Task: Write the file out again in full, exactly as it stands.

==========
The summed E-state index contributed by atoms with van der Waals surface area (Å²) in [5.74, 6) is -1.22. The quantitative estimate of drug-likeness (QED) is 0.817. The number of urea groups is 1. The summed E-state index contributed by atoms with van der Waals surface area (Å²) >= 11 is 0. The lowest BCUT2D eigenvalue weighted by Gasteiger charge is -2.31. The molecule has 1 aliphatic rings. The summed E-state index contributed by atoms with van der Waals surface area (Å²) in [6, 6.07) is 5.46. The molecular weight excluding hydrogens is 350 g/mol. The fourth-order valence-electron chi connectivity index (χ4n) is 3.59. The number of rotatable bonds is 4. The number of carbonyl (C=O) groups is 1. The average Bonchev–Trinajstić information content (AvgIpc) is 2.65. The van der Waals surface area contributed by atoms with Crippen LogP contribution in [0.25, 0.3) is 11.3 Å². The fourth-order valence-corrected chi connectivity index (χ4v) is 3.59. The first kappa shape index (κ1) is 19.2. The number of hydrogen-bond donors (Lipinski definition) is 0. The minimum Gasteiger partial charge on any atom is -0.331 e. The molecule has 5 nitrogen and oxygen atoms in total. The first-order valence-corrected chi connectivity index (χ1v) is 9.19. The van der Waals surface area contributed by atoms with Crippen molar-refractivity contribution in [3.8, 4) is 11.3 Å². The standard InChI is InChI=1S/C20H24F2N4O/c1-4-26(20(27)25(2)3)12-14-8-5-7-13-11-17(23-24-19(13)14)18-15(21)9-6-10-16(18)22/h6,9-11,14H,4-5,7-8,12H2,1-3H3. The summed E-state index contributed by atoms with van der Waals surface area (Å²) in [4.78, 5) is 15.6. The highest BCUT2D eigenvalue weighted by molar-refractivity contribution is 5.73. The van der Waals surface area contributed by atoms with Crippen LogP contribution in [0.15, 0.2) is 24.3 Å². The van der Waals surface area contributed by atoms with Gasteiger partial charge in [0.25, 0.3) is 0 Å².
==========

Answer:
The summed E-state index contributed by atoms with van der Waals surface area (Å²) in [5.74, 6) is -1.22. The quantitative estimate of drug-likeness (QED) is 0.817. The number of urea groups is 1. The summed E-state index contributed by atoms with van der Waals surface area (Å²) >= 11 is 0. The lowest BCUT2D eigenvalue weighted by Gasteiger charge is -2.31. The molecule has 1 aliphatic rings. The summed E-state index contributed by atoms with van der Waals surface area (Å²) in [6, 6.07) is 5.46. The molecular weight excluding hydrogens is 350 g/mol. The fourth-order valence-electron chi connectivity index (χ4n) is 3.59. The number of rotatable bonds is 4. The number of carbonyl (C=O) groups is 1. The average Bonchev–Trinajstić information content (AvgIpc) is 2.65. The van der Waals surface area contributed by atoms with Crippen LogP contribution in [0.25, 0.3) is 11.3 Å². The fourth-order valence-corrected chi connectivity index (χ4v) is 3.59. The first kappa shape index (κ1) is 19.2. The number of hydrogen-bond donors (Lipinski definition) is 0. The minimum Gasteiger partial charge on any atom is -0.331 e. The molecule has 5 nitrogen and oxygen atoms in total. The first-order valence-corrected chi connectivity index (χ1v) is 9.19. The van der Waals surface area contributed by atoms with Crippen molar-refractivity contribution in [3.8, 4) is 11.3 Å². The standard InChI is InChI=1S/C20H24F2N4O/c1-4-26(20(27)25(2)3)12-14-8-5-7-13-11-17(23-24-19(13)14)18-15(21)9-6-10-16(18)22/h6,9-11,14H,4-5,7-8,12H2,1-3H3. The summed E-state index contributed by atoms with van der Waals surface area (Å²) in [4.78, 5) is 15.6. The highest BCUT2D eigenvalue weighted by molar-refractivity contribution is 5.73. The van der Waals surface area contributed by atoms with Crippen LogP contribution in [0.15, 0.2) is 24.3 Å². The van der Waals surface area contributed by atoms with Gasteiger partial charge in [0.25, 0.3) is 0 Å².